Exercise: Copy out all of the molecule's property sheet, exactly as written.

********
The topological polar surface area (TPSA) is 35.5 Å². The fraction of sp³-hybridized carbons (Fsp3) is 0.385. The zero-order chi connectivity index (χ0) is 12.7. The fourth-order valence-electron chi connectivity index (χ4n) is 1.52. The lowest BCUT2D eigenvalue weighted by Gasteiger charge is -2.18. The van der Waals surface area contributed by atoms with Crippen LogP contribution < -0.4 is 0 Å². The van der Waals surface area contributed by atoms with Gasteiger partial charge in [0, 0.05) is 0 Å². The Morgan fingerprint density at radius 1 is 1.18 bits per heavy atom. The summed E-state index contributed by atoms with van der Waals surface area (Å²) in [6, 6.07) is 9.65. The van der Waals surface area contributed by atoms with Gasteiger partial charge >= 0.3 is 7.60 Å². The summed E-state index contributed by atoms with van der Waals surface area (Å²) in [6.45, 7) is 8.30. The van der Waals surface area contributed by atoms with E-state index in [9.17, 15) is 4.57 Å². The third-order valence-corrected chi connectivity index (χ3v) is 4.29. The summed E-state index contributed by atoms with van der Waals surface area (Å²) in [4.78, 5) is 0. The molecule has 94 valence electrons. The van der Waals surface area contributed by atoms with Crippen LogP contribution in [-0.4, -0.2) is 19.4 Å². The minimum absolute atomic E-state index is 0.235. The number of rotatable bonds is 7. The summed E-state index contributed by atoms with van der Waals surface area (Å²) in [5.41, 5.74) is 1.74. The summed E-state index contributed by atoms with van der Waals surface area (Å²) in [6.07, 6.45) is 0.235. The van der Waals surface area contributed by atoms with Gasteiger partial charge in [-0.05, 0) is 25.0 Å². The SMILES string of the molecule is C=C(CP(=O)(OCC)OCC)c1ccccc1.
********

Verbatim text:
The topological polar surface area (TPSA) is 35.5 Å². The fraction of sp³-hybridized carbons (Fsp3) is 0.385. The zero-order chi connectivity index (χ0) is 12.7. The fourth-order valence-electron chi connectivity index (χ4n) is 1.52. The lowest BCUT2D eigenvalue weighted by Gasteiger charge is -2.18. The van der Waals surface area contributed by atoms with Crippen LogP contribution < -0.4 is 0 Å². The van der Waals surface area contributed by atoms with Gasteiger partial charge in [0, 0.05) is 0 Å². The Morgan fingerprint density at radius 1 is 1.18 bits per heavy atom. The summed E-state index contributed by atoms with van der Waals surface area (Å²) in [6, 6.07) is 9.65. The van der Waals surface area contributed by atoms with Gasteiger partial charge >= 0.3 is 7.60 Å². The summed E-state index contributed by atoms with van der Waals surface area (Å²) in [6.45, 7) is 8.30. The van der Waals surface area contributed by atoms with E-state index in [9.17, 15) is 4.57 Å². The third-order valence-corrected chi connectivity index (χ3v) is 4.29. The summed E-state index contributed by atoms with van der Waals surface area (Å²) in [4.78, 5) is 0. The molecule has 94 valence electrons. The van der Waals surface area contributed by atoms with Crippen LogP contribution in [-0.4, -0.2) is 19.4 Å². The minimum absolute atomic E-state index is 0.235. The number of rotatable bonds is 7. The summed E-state index contributed by atoms with van der Waals surface area (Å²) in [5.41, 5.74) is 1.74. The summed E-state index contributed by atoms with van der Waals surface area (Å²) in [6.07, 6.45) is 0.235. The van der Waals surface area contributed by atoms with Gasteiger partial charge in [-0.05, 0) is 25.0 Å². The SMILES string of the molecule is C=C(CP(=O)(OCC)OCC)c1ccccc1.